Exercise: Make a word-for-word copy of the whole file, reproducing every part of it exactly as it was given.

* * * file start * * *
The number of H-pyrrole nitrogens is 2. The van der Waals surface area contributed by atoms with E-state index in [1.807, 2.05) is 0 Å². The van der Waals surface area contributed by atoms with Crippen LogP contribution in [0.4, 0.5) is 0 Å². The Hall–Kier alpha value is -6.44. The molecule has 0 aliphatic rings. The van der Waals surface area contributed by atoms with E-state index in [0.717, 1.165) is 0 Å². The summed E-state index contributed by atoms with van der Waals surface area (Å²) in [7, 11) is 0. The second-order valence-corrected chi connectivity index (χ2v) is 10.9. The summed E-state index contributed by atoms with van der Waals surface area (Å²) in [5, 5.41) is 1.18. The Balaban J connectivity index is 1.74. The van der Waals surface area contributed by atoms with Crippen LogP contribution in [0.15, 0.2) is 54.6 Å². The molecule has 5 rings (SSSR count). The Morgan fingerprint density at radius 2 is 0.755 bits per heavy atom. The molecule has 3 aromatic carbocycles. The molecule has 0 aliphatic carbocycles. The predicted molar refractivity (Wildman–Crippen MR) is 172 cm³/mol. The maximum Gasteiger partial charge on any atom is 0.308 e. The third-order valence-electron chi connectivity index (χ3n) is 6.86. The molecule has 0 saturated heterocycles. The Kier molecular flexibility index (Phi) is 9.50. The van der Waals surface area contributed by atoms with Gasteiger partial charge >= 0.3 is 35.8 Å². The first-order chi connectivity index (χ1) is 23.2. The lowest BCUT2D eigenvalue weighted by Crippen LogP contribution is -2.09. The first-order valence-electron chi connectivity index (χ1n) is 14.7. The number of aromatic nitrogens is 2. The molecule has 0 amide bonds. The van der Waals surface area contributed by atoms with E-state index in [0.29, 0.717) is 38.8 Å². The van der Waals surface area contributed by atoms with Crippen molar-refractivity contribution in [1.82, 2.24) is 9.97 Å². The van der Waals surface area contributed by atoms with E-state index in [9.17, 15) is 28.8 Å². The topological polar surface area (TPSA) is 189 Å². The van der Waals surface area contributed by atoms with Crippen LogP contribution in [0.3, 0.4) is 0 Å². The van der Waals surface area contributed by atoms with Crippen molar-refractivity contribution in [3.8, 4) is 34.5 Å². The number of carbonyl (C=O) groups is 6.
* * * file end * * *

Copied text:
The number of H-pyrrole nitrogens is 2. The van der Waals surface area contributed by atoms with E-state index in [1.807, 2.05) is 0 Å². The van der Waals surface area contributed by atoms with Crippen LogP contribution in [0.4, 0.5) is 0 Å². The Hall–Kier alpha value is -6.44. The molecule has 0 aliphatic rings. The van der Waals surface area contributed by atoms with E-state index in [0.717, 1.165) is 0 Å². The summed E-state index contributed by atoms with van der Waals surface area (Å²) in [7, 11) is 0. The second-order valence-corrected chi connectivity index (χ2v) is 10.9. The summed E-state index contributed by atoms with van der Waals surface area (Å²) in [5, 5.41) is 1.18. The Balaban J connectivity index is 1.74. The van der Waals surface area contributed by atoms with Crippen LogP contribution in [0.15, 0.2) is 54.6 Å². The molecule has 5 rings (SSSR count). The Morgan fingerprint density at radius 2 is 0.755 bits per heavy atom. The molecule has 3 aromatic carbocycles. The molecule has 0 aliphatic carbocycles. The predicted molar refractivity (Wildman–Crippen MR) is 172 cm³/mol. The maximum Gasteiger partial charge on any atom is 0.308 e. The third-order valence-electron chi connectivity index (χ3n) is 6.86. The molecule has 0 saturated heterocycles. The Kier molecular flexibility index (Phi) is 9.50. The van der Waals surface area contributed by atoms with Gasteiger partial charge >= 0.3 is 35.8 Å². The first-order chi connectivity index (χ1) is 23.2. The lowest BCUT2D eigenvalue weighted by Crippen LogP contribution is -2.09. The first-order valence-electron chi connectivity index (χ1n) is 14.7. The number of aromatic nitrogens is 2. The molecule has 0 amide bonds. The van der Waals surface area contributed by atoms with E-state index in [0.29, 0.717) is 38.8 Å². The van der Waals surface area contributed by atoms with Crippen molar-refractivity contribution in [1.82, 2.24) is 9.97 Å². The van der Waals surface area contributed by atoms with E-state index in [9.17, 15) is 28.8 Å². The topological polar surface area (TPSA) is 189 Å². The van der Waals surface area contributed by atoms with Crippen LogP contribution in [0.3, 0.4) is 0 Å². The van der Waals surface area contributed by atoms with Crippen molar-refractivity contribution in [3.8, 4) is 34.5 Å². The number of carbonyl (C=O) groups is 6.